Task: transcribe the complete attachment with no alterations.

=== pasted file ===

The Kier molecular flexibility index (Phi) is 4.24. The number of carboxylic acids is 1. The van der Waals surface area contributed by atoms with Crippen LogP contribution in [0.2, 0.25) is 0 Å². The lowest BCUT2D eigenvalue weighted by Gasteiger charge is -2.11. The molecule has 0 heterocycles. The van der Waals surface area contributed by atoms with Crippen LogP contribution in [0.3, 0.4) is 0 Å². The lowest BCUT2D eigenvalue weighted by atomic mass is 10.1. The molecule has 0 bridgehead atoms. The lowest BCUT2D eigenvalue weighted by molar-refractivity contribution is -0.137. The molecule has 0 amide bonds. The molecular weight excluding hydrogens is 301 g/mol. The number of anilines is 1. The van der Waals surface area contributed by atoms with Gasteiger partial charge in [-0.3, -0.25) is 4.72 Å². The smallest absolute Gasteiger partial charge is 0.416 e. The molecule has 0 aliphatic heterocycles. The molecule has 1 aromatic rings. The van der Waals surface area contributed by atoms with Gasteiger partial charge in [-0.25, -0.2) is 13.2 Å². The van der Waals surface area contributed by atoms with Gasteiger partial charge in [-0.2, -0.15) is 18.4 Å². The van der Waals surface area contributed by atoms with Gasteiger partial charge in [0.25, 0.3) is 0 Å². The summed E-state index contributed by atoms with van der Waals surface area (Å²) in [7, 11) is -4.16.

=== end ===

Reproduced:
The Kier molecular flexibility index (Phi) is 4.24. The number of carboxylic acids is 1. The van der Waals surface area contributed by atoms with Crippen LogP contribution in [0.2, 0.25) is 0 Å². The lowest BCUT2D eigenvalue weighted by Gasteiger charge is -2.11. The molecule has 0 heterocycles. The van der Waals surface area contributed by atoms with Crippen LogP contribution in [0.3, 0.4) is 0 Å². The lowest BCUT2D eigenvalue weighted by atomic mass is 10.1. The molecule has 0 bridgehead atoms. The lowest BCUT2D eigenvalue weighted by molar-refractivity contribution is -0.137. The molecule has 0 amide bonds. The molecular weight excluding hydrogens is 301 g/mol. The number of anilines is 1. The van der Waals surface area contributed by atoms with Gasteiger partial charge in [-0.3, -0.25) is 4.72 Å². The smallest absolute Gasteiger partial charge is 0.416 e. The molecule has 0 aliphatic heterocycles. The molecule has 1 aromatic rings. The van der Waals surface area contributed by atoms with Gasteiger partial charge in [-0.25, -0.2) is 13.2 Å². The van der Waals surface area contributed by atoms with Gasteiger partial charge in [-0.2, -0.15) is 18.4 Å². The van der Waals surface area contributed by atoms with Gasteiger partial charge in [0.25, 0.3) is 0 Å². The summed E-state index contributed by atoms with van der Waals surface area (Å²) in [7, 11) is -4.16.